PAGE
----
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Entries in Great Britain (3)


New British Record Rainbow Was an Escapee

An escapee from a fish farm likely will be the new record rainbow trout for Great Britain.  That's right in keeping with the tradition of the world record rainbow trout caught Saskatchewan in 2009.

Caught by Michael Mitchell, the British lunker weighed 34 pounds, 12 ounces, and, incredibly, is believed to have been just five years old. After escaping from a fish farm on Loch Earn, in Scotland's Perthshire, it grew quickly on abundant minnows and stickleback, as well as smaller brown trout in the lake.

In fact, Mitchell was fishing for stocked brown trout with maggots when the rainbow struck.

"I was out in the loch on a boat with my brother-in-law, Ian Devine, and we just had a break for a sandwich when I caught a wee brown trout which I released because of its size," Mitchell said.

"Then this monster struck and, when it did, it nearly took my rod in. I just managed to grab hold of it in time.

"I knew it was a big one and panicked a bit. It took about 15 minutes to reel in and got a bit of a fright when I saw it. I have never caught a fish that big before."

The huge trout broke through two landing nets before the anglers were able to bring it aboard their boat.

Rainbow trout were introduced into Britain from North America in 1884. They are found in fish farms and lakes, and the most are sterile so they can't spawn.

Coincidentally, the 48-pound world record, caught in Saskatchewan's Lake Diefenbaker also was a triploid, a genetically engineered fish with three sets of chromosomes. Because of their sterility, such fish channel all of their energy into growth instead of reproduction.

That fish surpassed a 43-pound, 10-ounce specimen also caught in in Diefenbaker in 2007.


The Reel Truth About Catch of Giant Catfish

This wels catfish was caught on the Neckar River in Germany. Photo by Peter Merkel

As with any angling addict, I watch most every television program that relates to fishing. That includes Jeremy Wade’s River Monsters on the Animal Planet channel.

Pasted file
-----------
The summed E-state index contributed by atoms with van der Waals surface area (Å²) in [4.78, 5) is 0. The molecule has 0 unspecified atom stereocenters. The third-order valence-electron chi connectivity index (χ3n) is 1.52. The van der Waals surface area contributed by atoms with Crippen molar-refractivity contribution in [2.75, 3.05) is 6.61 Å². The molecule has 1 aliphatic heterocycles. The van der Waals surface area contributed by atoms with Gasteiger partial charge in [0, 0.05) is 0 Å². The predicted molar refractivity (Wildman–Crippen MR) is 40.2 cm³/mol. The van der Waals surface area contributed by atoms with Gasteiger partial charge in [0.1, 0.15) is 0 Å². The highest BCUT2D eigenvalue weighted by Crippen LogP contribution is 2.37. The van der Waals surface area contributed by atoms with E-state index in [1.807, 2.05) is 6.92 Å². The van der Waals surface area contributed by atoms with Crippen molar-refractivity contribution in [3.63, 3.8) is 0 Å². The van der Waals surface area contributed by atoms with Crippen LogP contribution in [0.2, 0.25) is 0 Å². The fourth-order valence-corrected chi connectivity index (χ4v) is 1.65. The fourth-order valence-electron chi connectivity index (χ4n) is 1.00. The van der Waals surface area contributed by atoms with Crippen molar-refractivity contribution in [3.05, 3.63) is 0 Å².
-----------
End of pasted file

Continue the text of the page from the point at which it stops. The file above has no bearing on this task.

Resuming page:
His over-the-top dramatization of stories about and encounters with “killer” fish drive me crazy, but still I watch. Seeing the people, the places, and the fish featured are worth enduring a little mental anguish, I guess.

But now it seems that the Brit’s yellow journalism --- for which his countrymen are so famous--- is infecting other outdoor media, perhaps because of his success.

Here’s what I mean: “U.K. Angler Dragged into Lake by Giant Catfish.”

That headline appears in Outdoor Hub’s June 18 Fishing News.

Makes you want to read the story, huh?

But that’s not what happened. 

Now, I like the Outdoor Hub. I read its stories often. But it misled its readers with this one.

What happened is that the angler waded into the lake to battle the 108-pound wels catfish and lost his balance a couple of times.

What he accomplished was remarkable in and of itself. His tale needed no embellishment.

He was fishing for carp with 8-pound line and a spinning rod, when the big fish struck. He fought it for two hours, wading into the water to get as close as he could to the catfish to relieve stress on his line and tackle.

And now a shameless plug:

I did much the same thing to catch a tarpon from a Costa Rica beach, while fishing for snook with light tackle. I recount that battle in an essay entitled “You Just Never Know,” which is part of my new book, Why We Fish--- Reel Wisdom from Real Fishermen.

Go here to learn more about the book, including the names of others who contributed.


Zebra Mussels Introduced to 'Clean Up the Water'

I long ago accepted the fact that stupid decisions are made regarding management of waters and lands.

Still, sometimes the immenseness of that stupidity staggers me. That’s the case this time with the intentional introduction of zebra mussels in Great Britain.

This article says that the mussels “were introduced to clean up the water.”

And an official responsible for this insanity says, "We want to keep the water as clean as possible and as clear as possible so the whole society can benefit.

"People can now walk along the quayside (at Salford Quays) and see clean and clear water."

I’ll bet that they can. Aquatic life has been sucked right out of the water.

These are the same mussels that have collapsed the food chain in Lake Huron and are well on their way to doing the same in Lake Michigan. They do so by gobbling phytoplankton and zooplankton with their rapacious filter-feeding.

Along with their quagga mussel cousins, they also have been linked to an increase in toxic algae blooms in the Great Lakes, as well as outbreaks of avian botulism that have killed thousands of loons and other birds.

And of course, these invaders are costly. Governments and industries must spend billions annually to keep them from blocking water intakes.

Let’s not forget, too, that they easily spread from one water body to another in livewells and bilges, as well as on boat hulls and trailers.

Back in Britain, meanwhile a fishing club has disbanded because its members have failed to catch a single fish during their last four competitions in the mussel-infested waters.

And the company that introduced the mussels denies that they are to blame for the fisheries decline.

Yeah, right.